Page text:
Articles by Jim Gainan

As published in the Billings Gazette

Complement your landscape with annual flowers

Do you still have empty flowerbeds or pots and are wondering what to do?
Nothing will add as much color to the landscape as annual flowers. Annuals come in virtually every color and in heights ranging from 2 inches to 6 feet. There are varieties of annuals that will grow and bloom in the hottest sun while others will thrive in the deepest shade. With such a wide variety to work with, it is easy to design beautiful flower beds for your home.
It took me a while to understand the difference between annual and perennial plants. Finally, someone told me that annuals are “planted annually” (a nice way to say they won’t come back next spring) and perennials “come up every year”. I’m sure most of you know that already, but just in case I thought I’d share. I always found the two easy to mix up.
Flower borders
Annual flower borders are one of the best ways to add color and life to your landscape and provide a great transition between your lawn and the foundation planting, shrub border, fence, hedge, vegetable garden or patio. The border can be a narrow edging of one foot or even less using one variety or a deep bed of three feet or more with several rows and varieties of annuals. It is usually best to keep the number of colors to two or three unless it covers a very large area.
For wider borders, be sure to select lower growing varieties for the front along with medium varieties for the back. For a narrow border, be sure to keep the height in scale with the background.
Soil Preparation
Good soil preparation is essential to success with annuals. Till or spade the soil deeply and add a granular flower garden fertilizer at this time. We recommend Jirdon’s Vegetable Fertilizer because of its high sulfur and iron content.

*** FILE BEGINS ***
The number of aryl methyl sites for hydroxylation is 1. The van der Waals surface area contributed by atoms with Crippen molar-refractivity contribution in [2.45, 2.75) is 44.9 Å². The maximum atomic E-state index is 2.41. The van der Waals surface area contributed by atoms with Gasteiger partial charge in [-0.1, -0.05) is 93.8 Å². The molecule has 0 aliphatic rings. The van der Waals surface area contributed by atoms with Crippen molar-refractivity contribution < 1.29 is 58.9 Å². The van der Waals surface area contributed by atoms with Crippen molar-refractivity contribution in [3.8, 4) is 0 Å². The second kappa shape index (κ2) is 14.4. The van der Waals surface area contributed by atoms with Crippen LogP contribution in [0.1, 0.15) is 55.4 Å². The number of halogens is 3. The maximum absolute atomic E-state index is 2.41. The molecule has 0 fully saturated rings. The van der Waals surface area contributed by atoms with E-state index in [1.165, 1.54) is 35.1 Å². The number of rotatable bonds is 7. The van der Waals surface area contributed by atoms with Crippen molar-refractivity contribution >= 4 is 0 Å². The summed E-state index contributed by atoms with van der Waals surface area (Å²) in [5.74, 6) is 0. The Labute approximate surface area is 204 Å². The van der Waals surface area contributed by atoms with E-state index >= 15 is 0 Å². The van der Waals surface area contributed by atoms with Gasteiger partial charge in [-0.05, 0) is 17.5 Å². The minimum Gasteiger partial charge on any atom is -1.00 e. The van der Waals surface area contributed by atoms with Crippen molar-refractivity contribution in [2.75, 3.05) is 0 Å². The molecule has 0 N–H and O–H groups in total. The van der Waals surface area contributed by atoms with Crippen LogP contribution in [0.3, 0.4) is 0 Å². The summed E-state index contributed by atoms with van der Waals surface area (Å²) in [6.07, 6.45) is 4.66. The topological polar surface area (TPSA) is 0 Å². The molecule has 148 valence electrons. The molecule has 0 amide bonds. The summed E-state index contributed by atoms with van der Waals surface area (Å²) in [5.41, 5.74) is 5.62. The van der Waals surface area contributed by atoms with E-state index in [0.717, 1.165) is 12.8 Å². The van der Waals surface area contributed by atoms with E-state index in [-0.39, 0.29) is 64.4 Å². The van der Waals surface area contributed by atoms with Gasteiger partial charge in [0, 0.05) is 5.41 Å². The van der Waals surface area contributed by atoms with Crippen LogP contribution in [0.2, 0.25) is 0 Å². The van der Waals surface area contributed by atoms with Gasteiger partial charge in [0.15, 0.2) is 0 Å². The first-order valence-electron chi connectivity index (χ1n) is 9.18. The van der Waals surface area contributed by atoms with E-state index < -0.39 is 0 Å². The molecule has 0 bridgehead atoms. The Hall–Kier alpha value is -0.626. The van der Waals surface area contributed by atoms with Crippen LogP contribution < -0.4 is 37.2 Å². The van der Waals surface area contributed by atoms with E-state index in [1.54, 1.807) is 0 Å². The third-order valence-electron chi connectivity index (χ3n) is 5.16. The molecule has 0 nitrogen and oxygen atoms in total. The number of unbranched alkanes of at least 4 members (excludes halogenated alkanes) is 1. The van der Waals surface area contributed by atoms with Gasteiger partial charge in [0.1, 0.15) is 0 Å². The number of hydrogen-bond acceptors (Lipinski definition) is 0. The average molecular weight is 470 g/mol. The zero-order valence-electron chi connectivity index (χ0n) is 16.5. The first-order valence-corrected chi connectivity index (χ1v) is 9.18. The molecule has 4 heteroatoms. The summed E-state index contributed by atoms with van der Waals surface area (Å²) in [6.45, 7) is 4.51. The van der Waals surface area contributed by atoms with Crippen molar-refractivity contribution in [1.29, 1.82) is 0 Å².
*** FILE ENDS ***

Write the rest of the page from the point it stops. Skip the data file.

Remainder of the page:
If drainage is poor, you will need to consider raising the bed and improving drainage by adding compost, peat or other organic matter to the bed. Good topsoil can also be used. After planting, mulch will help to control weeds and keep the soil more uniformly moist and cool.
Planters and pots
Planters and pots should be treated as smaller versions of the flower border with the same design principles applying. Use up to 3 colors together with the taller plants in the center or rear. Plants that trail over the edge, such as vinca, lotus vine, sprengeri or lobelia, will help give the planter unity with the surroundings.
A general rule of thumb to follow when selecting plants for your planter, the eventual height of the tallest plants would be as tall as, or up to 2/3 the height of the planter. Dracaena (spikes) are often added to the center of the planting to achieve this extra height. Tall flowering annuals such as cosmos, pentas, dahlia, canna or salvia look great in large whiskey barrel sized planters. You might also want to consider using a short trellis in a large pot. Vining plants such as morning glory, sweet peas and black-eyed susans can create an impressive planter in a short time.
Planters and pots must have drainage holes. Use only packaged potting soils to fill your planters. Garden soil is not recommended, since it usually does not drain fast enough.
During the hottest days of summer, you will probably have to water your planters daily. Mixing root watering crystals, such as “agrosoke” into the soil can decrease the time you spend watering by 50%. The crystals absorb many times their weight in water and release it slowly to the roots. Your plants benefit by having a constant water supply to draw on, instead of a wide fluctuation of moisture.
Don’t forget to add time-released fertilizer (like Osmocote) while planting – it makes a huge difference!